I first met David and Vinnie in 1991 when I found them relieving themselves against the wall of our house. They were lanky thirteen-year-old Townies, native residents of Charlestown, Massachusetts, showing the accustomed contempt for “Yuppies,” the new folks like us who were moving in and pricing them out of the neighborhood. When I popped out the door, they ran. David paused to turn, flash a daft grin gleaming with braces, raise one hand and point the other finger behind it at the fleeing Vinnie, as though to say, “It’s him! He did it! Not me!”
Within a year, I had gotten to know both of them. I had started helping coach a tennis team run by a community anti-drug program. David and Vinnie, who loved athletics, had joined. Like most of their peers, they took to tennis in a wild way. Vinnie, a stunning natural basketballer, adapted his fancy hoop skills, found a powerful serve and forehand, and glided across the court. David was just as likely to drop his racket and do the moonwalk between points. With little or no form, but fabulous quickness and strength, our guys could humble a middle-aged coach in one quick rally.
Most of the “coaching” involved nothing more than driving David and Vinnie and their confreres around the Boston suburbs, often to tony prep schools where our adolescent hardguys matched up against teams of WASP-y snobs. We’d go to Vinnie’s project last in our morning pickup rounds, braving rocks and snowballs from the resentful neighborhood kids. We generally had to wake Vinnie through a bedroom window — often as not pulling him out half-dressed under the sash. Grimy winter weather, of course. I wore a parka and a Greek fisherman’s cap. Vinnie dubbed me “Skipper” (pronounced “Skippuh” in the local argot), a nickname I liked better than any I have ever had.
HALF-TRAINED THEY MAY HAVE BEEN, prone to pick quarrels with each other, feasting on Ho-Hos and Boo-Boos and chocolate drinks and other convenience store rot, our boys still won plenty of matches. And when the suburban types teased them for any reason, most often their raspy, flat city accents, our guys would snap together like a single organism, ready to pound the privileged twits to pulp. Then we’d step in, load the cars, and drive away, hooting, howling, and telling stories. Sometimes we’d even fit in some tennis advice.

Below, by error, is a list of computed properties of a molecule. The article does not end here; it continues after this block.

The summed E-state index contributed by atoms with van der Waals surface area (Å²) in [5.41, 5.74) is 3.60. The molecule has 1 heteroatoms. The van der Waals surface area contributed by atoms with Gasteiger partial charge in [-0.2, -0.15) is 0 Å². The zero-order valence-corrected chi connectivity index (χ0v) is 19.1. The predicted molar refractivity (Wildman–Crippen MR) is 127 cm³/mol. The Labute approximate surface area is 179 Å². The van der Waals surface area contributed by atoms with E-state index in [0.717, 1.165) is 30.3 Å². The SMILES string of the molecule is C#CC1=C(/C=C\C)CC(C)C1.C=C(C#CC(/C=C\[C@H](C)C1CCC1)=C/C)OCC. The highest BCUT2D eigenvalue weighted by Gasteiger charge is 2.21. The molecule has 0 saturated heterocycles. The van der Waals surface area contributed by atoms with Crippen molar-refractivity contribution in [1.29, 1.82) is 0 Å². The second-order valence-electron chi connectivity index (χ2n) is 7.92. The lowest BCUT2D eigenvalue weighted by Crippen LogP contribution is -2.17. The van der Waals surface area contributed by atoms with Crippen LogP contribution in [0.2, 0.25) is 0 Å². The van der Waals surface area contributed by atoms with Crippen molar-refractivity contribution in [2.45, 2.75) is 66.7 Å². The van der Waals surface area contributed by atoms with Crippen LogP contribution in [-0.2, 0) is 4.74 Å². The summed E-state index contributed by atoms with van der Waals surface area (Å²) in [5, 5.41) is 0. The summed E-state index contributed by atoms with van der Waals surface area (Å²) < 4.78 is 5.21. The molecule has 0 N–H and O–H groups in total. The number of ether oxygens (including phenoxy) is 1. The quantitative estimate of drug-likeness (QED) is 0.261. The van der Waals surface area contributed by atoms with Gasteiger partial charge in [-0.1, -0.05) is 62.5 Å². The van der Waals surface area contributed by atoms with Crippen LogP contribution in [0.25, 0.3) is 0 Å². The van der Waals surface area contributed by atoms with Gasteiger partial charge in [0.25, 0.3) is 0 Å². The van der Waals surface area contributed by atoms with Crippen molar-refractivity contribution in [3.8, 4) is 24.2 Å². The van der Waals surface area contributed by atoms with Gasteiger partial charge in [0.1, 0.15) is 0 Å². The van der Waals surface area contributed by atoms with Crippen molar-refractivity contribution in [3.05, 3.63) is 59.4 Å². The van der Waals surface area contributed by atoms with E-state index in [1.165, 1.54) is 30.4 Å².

The boys’ behavior could get bad. On one ride home, I had a long, thoughtful conversation with one Spanish kid, only to see him pull something in another coach’s car on another ride that got him booted out onto the street in the old North Station neighborhood with the coach in a fury chasing him around the block. One boy, among the town’s best athletes, suffered a sudden brain tumor and we thought we’d never see him again. He showed up six months later driving around in a head brace and a van, haranguing the streets. Six months after that, he joined us again, as bad-tempered and competitive as ever. The language was raw, the trouble considerable. But it led to some rewards, even as we took on new pre-teens and saw less and less of some boys as they got older.
David, for example, got a scholarship through our head coach’s efforts to Virginia Military Institute — as a boxer. By the time he went away, I had taken a job downtown and stopped coaching, so I lost track of the guys unless I happened to see them in the streets. One early spring day a few years later, the kind of Boston day where people stroll around in shirtsleeves with snow still banked up, I opened my front door and found David walking by. Braces gone, wavy black hair gorgeously combed, David displayed a glamour I had never before been aware of, along with a feature I had not noticed, one blue eye and one brown eye.
“Skippuh!” he hailed me.
We traded greetings. I asked about VMI and about boxing.
“Boxing was easy. I did fine,” David said. “Real well, as a matter of fact. You know, fighting’s a big thing around here, so I wasn’t afraid to get hit — or to hit somebody.”
“You graduated? You’re here now?”
David grinned, that old daft look on his face. He finished a banana he had been eating, and, unthinking, tossed the peel into a snowbank. “Ach! Look at that! What a Townie, huh?” He retrieved the peel. He grinned even more broadly.
“I live in Prague,” he said. “I’m here to visit my mother. The guys around town think I’m crazy. I can’t wait to go back.”
We talked a bit more. David strode down the street toward the projects, his banana peel still in hand, with the sunshine of worldly assurance and success about him. He no longer spoke with a Townie accent, the raw tones that would have kept him from profitable English-language company. He was a gorgeous young man, and I hoped that he would not be our only one as the years went on.
Vinnie? We lost him.
Lawrence Henry writes every week from North Andover, Massachusetts.
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